Comedian Adrienne Truscott responds to a question about authorities telling women not to walk alone. Photo: Q&A
A promising start to some important conversations around male violence on Q&A last night sadly fell back into many of the same tired old "well meaning" responses that nevertheless implicitly blame women - or at least, make women responsible for the actions of men.
It seems that while most of us find it easy enough to voice condemnation of men who have been convicted of actually bashing women in the head on multiple occasions (hello progress, what a world we live in), when it comes to questioning the ways we talk about more complex forms of male violence against women, and the way our society responds to it, we just can't get past the victim blaming mentality that accepts male violence against women as a 'fact of life' that women must navigate rather than society eradicate.
In the space of just two questions we saw panellists Peter Singer, Amanda Vanstone, Greg Hunt and Mark Butler all go from vociferous condemnation of boxer Floyd Mayweather (and those who watched the "fight of the century", especially those who - inexplicably - did so in support of him) to agreeing that it's fine to tell women not to walk alone in order to avoid being raped.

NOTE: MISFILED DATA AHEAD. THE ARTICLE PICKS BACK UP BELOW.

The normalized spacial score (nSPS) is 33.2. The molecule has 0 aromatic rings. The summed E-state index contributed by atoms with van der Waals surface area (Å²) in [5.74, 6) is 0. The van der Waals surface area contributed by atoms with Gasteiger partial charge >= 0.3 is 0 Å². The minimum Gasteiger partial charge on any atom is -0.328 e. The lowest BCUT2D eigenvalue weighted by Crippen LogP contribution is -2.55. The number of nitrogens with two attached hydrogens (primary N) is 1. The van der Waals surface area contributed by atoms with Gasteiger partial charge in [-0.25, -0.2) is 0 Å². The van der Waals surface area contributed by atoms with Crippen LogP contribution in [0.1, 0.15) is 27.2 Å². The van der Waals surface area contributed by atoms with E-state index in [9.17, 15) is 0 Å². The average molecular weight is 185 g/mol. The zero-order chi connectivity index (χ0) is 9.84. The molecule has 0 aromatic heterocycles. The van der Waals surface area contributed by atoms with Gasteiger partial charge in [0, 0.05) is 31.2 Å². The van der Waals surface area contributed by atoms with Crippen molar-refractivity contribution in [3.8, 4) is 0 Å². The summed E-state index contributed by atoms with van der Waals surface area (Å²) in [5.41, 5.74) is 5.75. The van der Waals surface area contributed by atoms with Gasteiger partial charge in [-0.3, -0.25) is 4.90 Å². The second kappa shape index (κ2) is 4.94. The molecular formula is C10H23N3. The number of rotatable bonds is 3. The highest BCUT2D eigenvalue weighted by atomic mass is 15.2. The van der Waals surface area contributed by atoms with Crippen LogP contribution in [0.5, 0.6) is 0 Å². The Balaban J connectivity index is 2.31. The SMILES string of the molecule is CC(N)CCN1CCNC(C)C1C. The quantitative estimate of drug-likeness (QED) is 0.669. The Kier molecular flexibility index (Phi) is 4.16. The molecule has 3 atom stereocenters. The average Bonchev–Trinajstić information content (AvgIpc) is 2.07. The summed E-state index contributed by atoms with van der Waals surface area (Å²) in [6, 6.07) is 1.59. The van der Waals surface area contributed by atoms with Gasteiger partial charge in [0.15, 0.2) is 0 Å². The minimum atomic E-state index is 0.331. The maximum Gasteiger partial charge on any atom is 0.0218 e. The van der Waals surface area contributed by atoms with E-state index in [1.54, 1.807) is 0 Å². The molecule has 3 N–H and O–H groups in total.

It was disappointing especially to see ethicist Peter Singer - who made a strong analogy in the previous question about how we wouldn't tolerate sportsmen who bash people because of their race, but somehow we allow hate crimes against women - go on to suggest that comments about avoiding parks and not walking alone apply as much to men as they do to women.
This just does not play out in reality. When a man is assaulted, men are not told to avoid walking the streets alone, because that would be ridiculous. Women, on the other hand, are consistently given this directive after violent incidents - even when the victim is attacked in broad daylight. It might not sound like "blame", but implicitly, it is. It comes from the assumption that the streets are not women's territory, and we don't have the same right to walk them in safety as men do. We are expected to keep ourselves safe, because of an assumption that the dangers facing us are unavoidable except if we take extraordinary measures of our own to avoid them.
Performer and comedian Adrienne Truscott, known for her controversial satire around rape culture, gets it: "I certainly think suggesting that women should not walk alone is no less illogical… it's as illogical to suggest that men don't go out so that women can be safe."
But unfortunately, she was the only one to see it this way. Even after Truscott pointed out the arrogance and ignorance of telling women to avoid parks and walk in packs, the other panellists couldn't recognise the problem with the ingrained paradigm of "it's OK, because we're trying to keep women safe."
Face. palm. Here's a few tweets that get it more than most of last night's panellists:
Dear #qanda don't discuss violence women ever again unless every sentence starts with either "Men must "Men's behaviour "Men need to change— Kon Karapanagiotidis (@Kon__K) May 4, 2015
Start to police men if you want to stop rape. Stop policing women. #qanda— Jenna Price (@JennaPrice) May 4, 2015